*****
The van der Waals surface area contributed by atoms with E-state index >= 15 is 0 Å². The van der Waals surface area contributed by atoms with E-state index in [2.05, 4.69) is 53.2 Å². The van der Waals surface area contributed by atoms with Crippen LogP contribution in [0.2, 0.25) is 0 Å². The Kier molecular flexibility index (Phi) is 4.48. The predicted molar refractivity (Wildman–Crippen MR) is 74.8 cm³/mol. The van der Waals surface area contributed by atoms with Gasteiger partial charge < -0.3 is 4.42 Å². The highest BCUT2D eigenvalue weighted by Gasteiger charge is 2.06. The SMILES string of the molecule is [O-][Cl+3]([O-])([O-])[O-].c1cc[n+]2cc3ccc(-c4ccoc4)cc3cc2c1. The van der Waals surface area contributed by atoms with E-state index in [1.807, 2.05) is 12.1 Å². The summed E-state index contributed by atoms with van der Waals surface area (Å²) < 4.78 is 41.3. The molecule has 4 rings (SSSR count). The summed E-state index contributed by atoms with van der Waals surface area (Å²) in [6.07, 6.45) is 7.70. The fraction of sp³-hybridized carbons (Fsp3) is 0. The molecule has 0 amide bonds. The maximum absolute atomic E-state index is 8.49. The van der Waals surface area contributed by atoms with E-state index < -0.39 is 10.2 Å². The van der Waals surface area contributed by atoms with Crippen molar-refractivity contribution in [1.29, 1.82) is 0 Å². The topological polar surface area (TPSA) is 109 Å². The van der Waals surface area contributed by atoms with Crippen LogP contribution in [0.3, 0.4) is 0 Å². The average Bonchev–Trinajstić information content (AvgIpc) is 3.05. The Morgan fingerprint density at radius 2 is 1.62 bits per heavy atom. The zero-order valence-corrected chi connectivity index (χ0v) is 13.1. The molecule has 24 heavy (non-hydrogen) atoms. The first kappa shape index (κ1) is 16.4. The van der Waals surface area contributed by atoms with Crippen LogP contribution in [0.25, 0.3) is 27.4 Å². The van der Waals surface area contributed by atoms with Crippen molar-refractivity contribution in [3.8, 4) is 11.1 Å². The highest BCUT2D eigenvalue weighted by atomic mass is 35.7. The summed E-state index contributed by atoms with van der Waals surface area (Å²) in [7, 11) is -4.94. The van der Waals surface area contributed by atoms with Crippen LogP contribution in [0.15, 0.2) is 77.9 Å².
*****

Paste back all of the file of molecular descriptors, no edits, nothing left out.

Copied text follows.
The van der Waals surface area contributed by atoms with E-state index >= 15 is 0 Å². The van der Waals surface area contributed by atoms with E-state index in [2.05, 4.69) is 53.2 Å². The van der Waals surface area contributed by atoms with Crippen LogP contribution in [0.2, 0.25) is 0 Å². The Kier molecular flexibility index (Phi) is 4.48. The predicted molar refractivity (Wildman–Crippen MR) is 74.8 cm³/mol. The van der Waals surface area contributed by atoms with Gasteiger partial charge < -0.3 is 4.42 Å². The highest BCUT2D eigenvalue weighted by Gasteiger charge is 2.06. The SMILES string of the molecule is [O-][Cl+3]([O-])([O-])[O-].c1cc[n+]2cc3ccc(-c4ccoc4)cc3cc2c1. The van der Waals surface area contributed by atoms with E-state index in [1.807, 2.05) is 12.1 Å². The summed E-state index contributed by atoms with van der Waals surface area (Å²) < 4.78 is 41.3. The molecule has 4 rings (SSSR count). The summed E-state index contributed by atoms with van der Waals surface area (Å²) in [6.07, 6.45) is 7.70. The fraction of sp³-hybridized carbons (Fsp3) is 0. The molecule has 0 amide bonds. The maximum absolute atomic E-state index is 8.49. The van der Waals surface area contributed by atoms with E-state index < -0.39 is 10.2 Å². The van der Waals surface area contributed by atoms with Crippen molar-refractivity contribution in [1.29, 1.82) is 0 Å². The topological polar surface area (TPSA) is 109 Å². The van der Waals surface area contributed by atoms with Crippen LogP contribution in [0.3, 0.4) is 0 Å². The average Bonchev–Trinajstić information content (AvgIpc) is 3.05. The Morgan fingerprint density at radius 2 is 1.62 bits per heavy atom. The zero-order valence-corrected chi connectivity index (χ0v) is 13.1. The molecule has 24 heavy (non-hydrogen) atoms. The first kappa shape index (κ1) is 16.4. The van der Waals surface area contributed by atoms with Crippen LogP contribution in [0.25, 0.3) is 27.4 Å². The van der Waals surface area contributed by atoms with Crippen molar-refractivity contribution in [3.8, 4) is 11.1 Å². The highest BCUT2D eigenvalue weighted by atomic mass is 35.7. The summed E-state index contributed by atoms with van der Waals surface area (Å²) in [7, 11) is -4.94. The van der Waals surface area contributed by atoms with Crippen LogP contribution in [0.15, 0.2) is 77.9 Å².